Monday, March 26, 2007

Public Relations Rises from Ashes of "Dot-Com Bust"

While most people will remember the dot-com bust for the demise of technology and e-commerce companies like, one of the sectors that suffered most dramatically was public relations. Perhaps nowhere was this felt greater than at agencies that had ramped up their technology practices to handle the accounts of the many new e-marketplaces and promising new business and consumer products.

The resulting bust that followed in 2001 was painful across the board, but especially at small and mid-size agencies that didn't have a large enough account base to weather the storm that resulted in the loss of many technology accounts. In some cases, small and mid-size agencies had a technology practice in name only for a good period of time following the dot-com bust.

While the "good old days" of $30K budgets across the board, combined with the almost limitless optimism that accompanied them still may seem in ways like a distant reality, recent statistics show that public relations has indeed recovered nicely and is competing well with advertising for a company's overall marketing dollar. As chronicled in a new story in Adweek, after hitting a bottom in January 2004, employment in the overall marketing sector has grown 12 percent. What's more, since 1990, employment in public relations has grown 44 percent, compared to advertising's overall 14 percent. So overall, while PR remains a very volatile sector save for a few very well-established names that have secured the business of multinational corporations, things for the industry as a whole are definitely on the rise.

Not only does this point to an increasing economic influence of public relations, but it hopefully will also bring about a coalescence around best practices and standards that will keep the next inevitable downward business cycle from business as painful as the "dot-com bust." Unfortunately, PR agencies can in many ways blame themselves for that; sure, it's not like we told people that selling pet food over the Internet would be a billion-dollar business, but we did in many ways promise more than we could deliver to get business in what was at the time a fiercely-competitive race to win the next hot company.

Hopefully, the industry's growth will make major players realize that we don't have to do that anymore. Instead, we should see the value in giving better, more objective counsel that will not only help viable companies prosper, but will keep agencies from banking their futures on companies that we can all sense aren't likely to pan out.

Monday, March 19, 2007

Public Relations Industry Continues to Suffer From a Leadership Vacuum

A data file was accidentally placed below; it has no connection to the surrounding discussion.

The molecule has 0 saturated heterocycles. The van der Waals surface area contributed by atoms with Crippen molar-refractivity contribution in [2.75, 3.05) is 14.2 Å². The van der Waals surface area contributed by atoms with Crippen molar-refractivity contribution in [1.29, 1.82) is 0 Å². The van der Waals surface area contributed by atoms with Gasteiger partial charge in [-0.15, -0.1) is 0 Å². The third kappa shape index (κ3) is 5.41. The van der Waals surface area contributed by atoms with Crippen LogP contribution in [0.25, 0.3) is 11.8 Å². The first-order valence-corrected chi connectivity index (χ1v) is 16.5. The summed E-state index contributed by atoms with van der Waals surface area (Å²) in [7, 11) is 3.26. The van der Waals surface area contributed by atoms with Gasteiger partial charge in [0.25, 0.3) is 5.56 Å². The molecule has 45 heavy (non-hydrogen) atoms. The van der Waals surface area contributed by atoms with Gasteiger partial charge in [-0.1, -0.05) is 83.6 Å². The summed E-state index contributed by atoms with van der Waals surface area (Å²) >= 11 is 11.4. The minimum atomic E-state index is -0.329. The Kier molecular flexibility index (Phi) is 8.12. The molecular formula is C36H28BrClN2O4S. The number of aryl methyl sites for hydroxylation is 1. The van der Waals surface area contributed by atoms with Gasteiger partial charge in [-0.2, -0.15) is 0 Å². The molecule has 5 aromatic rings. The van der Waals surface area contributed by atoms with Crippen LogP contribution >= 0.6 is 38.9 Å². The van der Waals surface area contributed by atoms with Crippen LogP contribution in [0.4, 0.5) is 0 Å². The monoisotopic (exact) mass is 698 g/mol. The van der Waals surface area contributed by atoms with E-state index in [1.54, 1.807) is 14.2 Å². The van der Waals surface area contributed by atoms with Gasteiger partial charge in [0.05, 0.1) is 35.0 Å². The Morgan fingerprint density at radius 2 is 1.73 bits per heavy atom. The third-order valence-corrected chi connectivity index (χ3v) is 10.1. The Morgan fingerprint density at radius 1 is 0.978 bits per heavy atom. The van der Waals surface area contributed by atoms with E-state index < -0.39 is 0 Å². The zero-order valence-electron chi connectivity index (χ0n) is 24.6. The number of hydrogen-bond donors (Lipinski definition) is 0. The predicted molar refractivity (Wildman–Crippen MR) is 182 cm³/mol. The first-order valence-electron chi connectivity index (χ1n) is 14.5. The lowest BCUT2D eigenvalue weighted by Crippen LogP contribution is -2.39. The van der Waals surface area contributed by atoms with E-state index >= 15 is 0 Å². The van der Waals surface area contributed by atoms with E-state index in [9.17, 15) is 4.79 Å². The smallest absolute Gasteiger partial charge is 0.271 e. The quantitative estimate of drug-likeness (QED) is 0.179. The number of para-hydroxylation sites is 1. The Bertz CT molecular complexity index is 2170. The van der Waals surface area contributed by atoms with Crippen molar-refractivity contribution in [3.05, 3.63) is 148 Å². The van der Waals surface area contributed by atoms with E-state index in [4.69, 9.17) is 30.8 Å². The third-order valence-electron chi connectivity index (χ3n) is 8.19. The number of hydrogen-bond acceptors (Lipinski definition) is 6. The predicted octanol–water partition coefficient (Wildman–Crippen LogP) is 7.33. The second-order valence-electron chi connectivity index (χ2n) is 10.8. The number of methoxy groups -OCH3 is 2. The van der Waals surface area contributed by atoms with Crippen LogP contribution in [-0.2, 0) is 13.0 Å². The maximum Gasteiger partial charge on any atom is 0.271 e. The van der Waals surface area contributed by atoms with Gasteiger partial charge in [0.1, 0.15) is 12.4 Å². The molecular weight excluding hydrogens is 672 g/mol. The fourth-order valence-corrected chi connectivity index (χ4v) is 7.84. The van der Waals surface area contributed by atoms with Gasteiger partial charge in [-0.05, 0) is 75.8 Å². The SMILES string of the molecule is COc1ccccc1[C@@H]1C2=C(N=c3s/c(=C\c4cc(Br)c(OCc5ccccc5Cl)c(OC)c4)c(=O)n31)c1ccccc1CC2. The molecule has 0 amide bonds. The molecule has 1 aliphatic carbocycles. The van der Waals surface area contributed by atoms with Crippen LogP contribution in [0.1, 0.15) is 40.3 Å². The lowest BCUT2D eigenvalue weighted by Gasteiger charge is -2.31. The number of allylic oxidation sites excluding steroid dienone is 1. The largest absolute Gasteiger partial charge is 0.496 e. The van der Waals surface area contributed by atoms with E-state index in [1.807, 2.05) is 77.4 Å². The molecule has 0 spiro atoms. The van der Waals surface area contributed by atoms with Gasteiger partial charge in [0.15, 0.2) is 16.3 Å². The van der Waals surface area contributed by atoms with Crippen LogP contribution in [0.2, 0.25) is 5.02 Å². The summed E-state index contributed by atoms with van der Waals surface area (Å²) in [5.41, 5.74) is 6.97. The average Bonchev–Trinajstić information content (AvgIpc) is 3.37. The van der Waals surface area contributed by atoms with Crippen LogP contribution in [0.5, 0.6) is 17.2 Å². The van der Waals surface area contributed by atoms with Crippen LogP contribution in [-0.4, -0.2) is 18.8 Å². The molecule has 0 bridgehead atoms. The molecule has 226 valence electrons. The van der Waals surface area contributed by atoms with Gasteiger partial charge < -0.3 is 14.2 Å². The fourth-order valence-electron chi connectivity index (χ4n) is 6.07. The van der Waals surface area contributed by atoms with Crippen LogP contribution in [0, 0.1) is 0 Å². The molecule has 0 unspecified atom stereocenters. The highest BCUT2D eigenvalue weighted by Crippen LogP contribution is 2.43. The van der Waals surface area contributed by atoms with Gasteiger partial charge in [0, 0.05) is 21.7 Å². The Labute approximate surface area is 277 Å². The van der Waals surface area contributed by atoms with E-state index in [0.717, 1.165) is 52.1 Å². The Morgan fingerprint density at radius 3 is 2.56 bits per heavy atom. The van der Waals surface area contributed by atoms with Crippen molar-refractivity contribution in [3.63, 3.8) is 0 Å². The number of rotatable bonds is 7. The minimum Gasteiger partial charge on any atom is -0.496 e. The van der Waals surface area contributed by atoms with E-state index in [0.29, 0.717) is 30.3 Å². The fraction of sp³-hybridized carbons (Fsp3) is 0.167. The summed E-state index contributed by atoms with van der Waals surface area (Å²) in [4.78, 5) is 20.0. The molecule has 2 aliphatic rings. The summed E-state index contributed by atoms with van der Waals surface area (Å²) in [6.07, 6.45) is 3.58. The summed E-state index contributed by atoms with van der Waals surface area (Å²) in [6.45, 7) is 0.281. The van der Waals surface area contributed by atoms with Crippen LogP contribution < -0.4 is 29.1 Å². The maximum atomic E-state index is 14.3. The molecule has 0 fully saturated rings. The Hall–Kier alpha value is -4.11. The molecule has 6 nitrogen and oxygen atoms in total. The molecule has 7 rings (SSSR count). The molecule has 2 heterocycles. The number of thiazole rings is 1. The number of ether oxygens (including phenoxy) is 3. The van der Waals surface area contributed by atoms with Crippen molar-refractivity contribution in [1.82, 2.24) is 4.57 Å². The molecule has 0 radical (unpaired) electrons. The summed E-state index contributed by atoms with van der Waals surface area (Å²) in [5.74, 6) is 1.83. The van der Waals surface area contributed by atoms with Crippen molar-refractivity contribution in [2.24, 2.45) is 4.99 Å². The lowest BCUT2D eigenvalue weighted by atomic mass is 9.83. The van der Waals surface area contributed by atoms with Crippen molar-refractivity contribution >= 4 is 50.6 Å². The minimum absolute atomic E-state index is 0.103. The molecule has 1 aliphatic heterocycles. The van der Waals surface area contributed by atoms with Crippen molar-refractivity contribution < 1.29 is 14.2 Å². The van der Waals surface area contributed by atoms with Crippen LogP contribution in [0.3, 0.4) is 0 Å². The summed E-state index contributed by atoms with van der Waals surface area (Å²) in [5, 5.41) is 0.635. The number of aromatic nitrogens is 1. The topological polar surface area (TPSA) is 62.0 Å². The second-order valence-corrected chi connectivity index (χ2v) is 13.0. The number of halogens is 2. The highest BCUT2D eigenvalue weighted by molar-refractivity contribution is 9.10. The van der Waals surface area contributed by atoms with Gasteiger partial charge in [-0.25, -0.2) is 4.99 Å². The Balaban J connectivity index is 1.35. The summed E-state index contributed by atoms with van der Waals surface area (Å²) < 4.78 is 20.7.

It seems as if the Public Relations Society of America can't even get out of its own way these days. For those who haven't been following the issue, over the past year, the organization has faced a deluge of criticism, both from PR pros themselves, as well as from industry observers. One of the many complaints centers around the fact that, while PR continues to suffer a bad reputation, the organization never really comes out swinging in its defense, nor does it avoid getting into PR flaps of its own on many occasions.

One of the biggest thorns in the side of PRSA has been newsletter publisher Jack O'Dwyer. O'Dwyer has criticized many of the organization's decisions, including the fact that the organization hasn't operated transparently in quite some time and generally avoids answering any questions publicly about the way it operates. There were high hopes that this would change with the arrival of a new president and chief operating officer, Bill Murray. However, if anything, the first few weeks of Murray's tenure has been as rocky as his predecessor's.

In an internal letter addressed to the organization's leaders that was leaked to O'Dwyer and others, Murray takes on O'Dwyer, calling his editorials on the PRSA "inaccurate." He goes on to label O'Dwyer's coverage of the organization as containing stories that are "unsubstantiated," "misleading" and "erroneous," yet does not give any examples. He also refutes O'Dwyer's contentions that the organization's finances are anything but healthy, although separate analyses conducted by independent college professors maintain that the organization doesn't fully report its expenses, including rent for its Manhattan headquarters and costs associated with the annual PRSA conference.

O'Dwyer goes on to criticize the organization for ceasing the publication of its annual printed membership directory, in factor of an online only directory -- a decision that was said to have been done to hold down costs, yet raised the ire of many members.

All this comes as the organization lost two key executives last week, both with long tenures. Communications chief Cedric Bess left after five years and CFO John Colletti left after six.

The most baffling thing about the PRSA has always been the way it responds in a time of crisis. One would think an organization of PR leaders would know how to respond in such situations, but rather than keeping cool and on point, the PRSA seems always and only to attack the messenger, as if to say they're above reproach and the only reasons anyone attacks them or one of their positions is they just can't understand.

Let's hope at some point the PR profession can get an organization that will understand the battles those of us in the trenches face every day, in terms of the impact the profession's poor reputation has on everyone. What the industry needs more than ever is not an organization that's not always on the defensive, but one that will take stances that will actually advance the profession's standing and will enhance its reputation.